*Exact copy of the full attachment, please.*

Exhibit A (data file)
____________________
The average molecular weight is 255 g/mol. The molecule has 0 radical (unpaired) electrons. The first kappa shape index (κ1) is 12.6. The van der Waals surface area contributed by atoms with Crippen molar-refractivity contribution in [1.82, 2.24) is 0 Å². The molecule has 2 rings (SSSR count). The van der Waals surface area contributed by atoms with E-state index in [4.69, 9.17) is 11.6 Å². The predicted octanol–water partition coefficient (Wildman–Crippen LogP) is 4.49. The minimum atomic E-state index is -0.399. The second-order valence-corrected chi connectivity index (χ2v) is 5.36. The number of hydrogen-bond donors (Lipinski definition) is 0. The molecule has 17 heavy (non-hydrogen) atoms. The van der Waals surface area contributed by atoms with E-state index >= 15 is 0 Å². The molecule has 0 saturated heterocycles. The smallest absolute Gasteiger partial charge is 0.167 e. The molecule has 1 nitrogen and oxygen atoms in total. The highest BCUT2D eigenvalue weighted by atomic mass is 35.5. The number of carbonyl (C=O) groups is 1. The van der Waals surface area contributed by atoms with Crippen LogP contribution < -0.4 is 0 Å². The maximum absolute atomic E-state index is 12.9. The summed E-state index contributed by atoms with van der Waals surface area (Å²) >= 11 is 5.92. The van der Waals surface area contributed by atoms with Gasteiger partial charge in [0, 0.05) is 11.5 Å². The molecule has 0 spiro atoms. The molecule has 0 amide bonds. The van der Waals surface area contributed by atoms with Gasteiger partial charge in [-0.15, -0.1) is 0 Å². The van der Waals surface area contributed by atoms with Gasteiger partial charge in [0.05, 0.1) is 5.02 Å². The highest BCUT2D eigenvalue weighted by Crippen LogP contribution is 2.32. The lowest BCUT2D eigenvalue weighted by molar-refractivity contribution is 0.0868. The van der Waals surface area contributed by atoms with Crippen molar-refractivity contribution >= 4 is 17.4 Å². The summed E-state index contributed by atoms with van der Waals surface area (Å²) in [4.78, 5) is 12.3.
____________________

The average molecular weight is 255 g/mol. The molecule has 0 radical (unpaired) electrons. The first kappa shape index (κ1) is 12.6. The van der Waals surface area contributed by atoms with Crippen molar-refractivity contribution in [1.82, 2.24) is 0 Å². The molecule has 2 rings (SSSR count). The van der Waals surface area contributed by atoms with E-state index in [4.69, 9.17) is 11.6 Å². The predicted octanol–water partition coefficient (Wildman–Crippen LogP) is 4.49. The minimum atomic E-state index is -0.399. The second-order valence-corrected chi connectivity index (χ2v) is 5.36. The number of hydrogen-bond donors (Lipinski definition) is 0. The molecule has 17 heavy (non-hydrogen) atoms. The van der Waals surface area contributed by atoms with E-state index >= 15 is 0 Å². The molecule has 0 saturated heterocycles. The smallest absolute Gasteiger partial charge is 0.167 e. The molecule has 1 nitrogen and oxygen atoms in total. The highest BCUT2D eigenvalue weighted by atomic mass is 35.5. The number of carbonyl (C=O) groups is 1. The van der Waals surface area contributed by atoms with Crippen LogP contribution < -0.4 is 0 Å². The maximum absolute atomic E-state index is 12.9. The summed E-state index contributed by atoms with van der Waals surface area (Å²) >= 11 is 5.92. The van der Waals surface area contributed by atoms with Gasteiger partial charge in [0, 0.05) is 11.5 Å². The molecule has 0 spiro atoms. The molecule has 0 amide bonds. The van der Waals surface area contributed by atoms with Gasteiger partial charge in [-0.15, -0.1) is 0 Å². The van der Waals surface area contributed by atoms with Gasteiger partial charge in [0.05, 0.1) is 5.02 Å². The highest BCUT2D eigenvalue weighted by Crippen LogP contribution is 2.32. The lowest BCUT2D eigenvalue weighted by molar-refractivity contribution is 0.0868. The van der Waals surface area contributed by atoms with Crippen molar-refractivity contribution >= 4 is 17.4 Å². The summed E-state index contributed by atoms with van der Waals surface area (Å²) in [4.78, 5) is 12.3.